The Sixers got more bad news. Is there any other kind for them?
Thaddeus Young has had his best season as a professional. He leads the Sixers in rebounds per game (7.6) and he’s fifth in the NBA in points in the paint. He’s played good defense, too. Doug Collins called him the Sixers' “most important player.” When Young went down with a hamstring injury on Monday, it was obviously unfortunate for a team that hasn’t had many positive headlines this year.
That trend continued on Wednesday. The Sixers faced the Indiana Pacers, a good team but a team that was playing its third game in three nights. It didn’t go well for the Sixers. They got thumped 88-69 at the Wells Fargo Center. It was a season-low point total for the Sixers.
“[The Pacers] can get you in the mud,” Collins said. “And that’s what they did tonight. They got us where we just stood around. They can throw that ball in the post and pound you … I don’t even know. We looked like a team that played 10 games in 10 nights. That’s the kind of energy we played with [Wednesday].”
During the ugly outing -- which snapped a three-game winning streak for the Sixers -- it was reported that Jason Richardson will have surgery on his knee next week and is done for the year. According to a Sixers spokesman, Richardson recently saw his third specialist, Dr. Jonathan Glashow from Mount Sinai Medical Center in Manhattan. Richardson is expected to see a fourth specialist “as early as [Thursday],” the spokesman said. The team also added that no decision on surgery has been made yet.
Either way, it was not a cheery update on the 32-year-old shooting guard. (To review, the Sixers apparently got one good knee out of four in the Andrew Bynum/Richardson deal.) Add all that -- the injuries to Young and Richardson, along with the regular and lasting on-court struggles -- to the seemingly never-ending Bynum saga and you have a pretty sad season for the franchise so far.
“It’s part of basketball,” Spencer Hawes said. “Guys go down and everybody has dealt with it. We’ve been lucky up until this point to not really have anything major. You know, [Jason Richardson], outside of him, guys haven’t really been out for any long period of time. With Thad out, it’s an opportunity for a lot of guys.”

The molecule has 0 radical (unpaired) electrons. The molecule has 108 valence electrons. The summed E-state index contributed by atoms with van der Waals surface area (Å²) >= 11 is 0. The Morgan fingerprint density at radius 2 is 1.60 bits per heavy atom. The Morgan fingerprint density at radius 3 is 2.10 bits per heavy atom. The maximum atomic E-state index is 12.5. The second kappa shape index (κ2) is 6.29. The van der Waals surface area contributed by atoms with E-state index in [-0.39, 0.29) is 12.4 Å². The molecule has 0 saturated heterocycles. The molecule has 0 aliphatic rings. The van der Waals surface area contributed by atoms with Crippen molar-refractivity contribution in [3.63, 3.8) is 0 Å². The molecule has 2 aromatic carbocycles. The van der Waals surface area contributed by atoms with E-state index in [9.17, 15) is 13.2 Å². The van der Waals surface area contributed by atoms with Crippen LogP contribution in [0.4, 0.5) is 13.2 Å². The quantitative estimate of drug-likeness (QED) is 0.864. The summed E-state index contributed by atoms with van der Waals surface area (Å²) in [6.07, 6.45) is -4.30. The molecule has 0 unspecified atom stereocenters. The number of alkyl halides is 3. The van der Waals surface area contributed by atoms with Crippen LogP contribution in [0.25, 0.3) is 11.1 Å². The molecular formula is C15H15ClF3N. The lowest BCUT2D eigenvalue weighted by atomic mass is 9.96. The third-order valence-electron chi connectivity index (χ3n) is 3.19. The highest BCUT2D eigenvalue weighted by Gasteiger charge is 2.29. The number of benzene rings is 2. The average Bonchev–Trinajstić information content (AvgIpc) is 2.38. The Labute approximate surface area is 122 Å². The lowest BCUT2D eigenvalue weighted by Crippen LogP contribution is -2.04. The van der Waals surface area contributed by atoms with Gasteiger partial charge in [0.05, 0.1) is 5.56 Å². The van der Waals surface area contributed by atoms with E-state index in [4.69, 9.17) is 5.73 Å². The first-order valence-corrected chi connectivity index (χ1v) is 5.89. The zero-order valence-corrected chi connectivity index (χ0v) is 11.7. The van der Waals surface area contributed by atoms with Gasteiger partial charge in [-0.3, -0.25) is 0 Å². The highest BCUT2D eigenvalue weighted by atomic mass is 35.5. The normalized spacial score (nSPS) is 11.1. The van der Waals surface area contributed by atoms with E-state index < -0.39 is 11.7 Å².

An opportunity? Perhaps that’s true for individual players. Maybe Arnett Moultrie will get more minutes now. He had his best game as a pro against the Pacers. That’s not such a grand statement considering he’s played in just 15 games this season and spent time in the D-League. Still, Moultrie had 12 points and was on the floor for over 20 minutes against Indiana, his best numbers on both fronts this year. Sixers CEO Adam Aron was so excited at one point that he tweeted this:
“Not sure who is hotter right now Sxers Dream Team in black or Arnett Moultrie, in his best game so far.”
So there’s that. An opportunity for Moultrie. He’s probably excited. That’s about as good as it gets at the moment. The Sixers had big hopes for this year, but those aspirations are fading quickly. They are 21-27, which puts them four games behind the Boston Celtics for the final playoff spot in the Eastern Conference. They are also just four games ahead of the sad-sap Detroit Pistons in the postseason race. Right now, the Sixers are adrift.
The fans know it. It’s become a national laugh line, actually. One Philly resident tweeted about buying 18 tickets to the Pacers game for less than $1 -- not $1 each, $1 total. It was quickly picked up by Deadspin and lampooned.
It’s OK, though. The Sixers appear to be in on the gag. Consider this exchange between one reporter and Collins after the Indiana defeat:
Reporter: “It looked like you went to a lot of zone to try to combat their size.”
Collins: “We didn’t play any zone tonight.”
“Maybe we were just standing,” Collins quipped. “It looked like we were playing zone.”
At least they still have a sense of humor.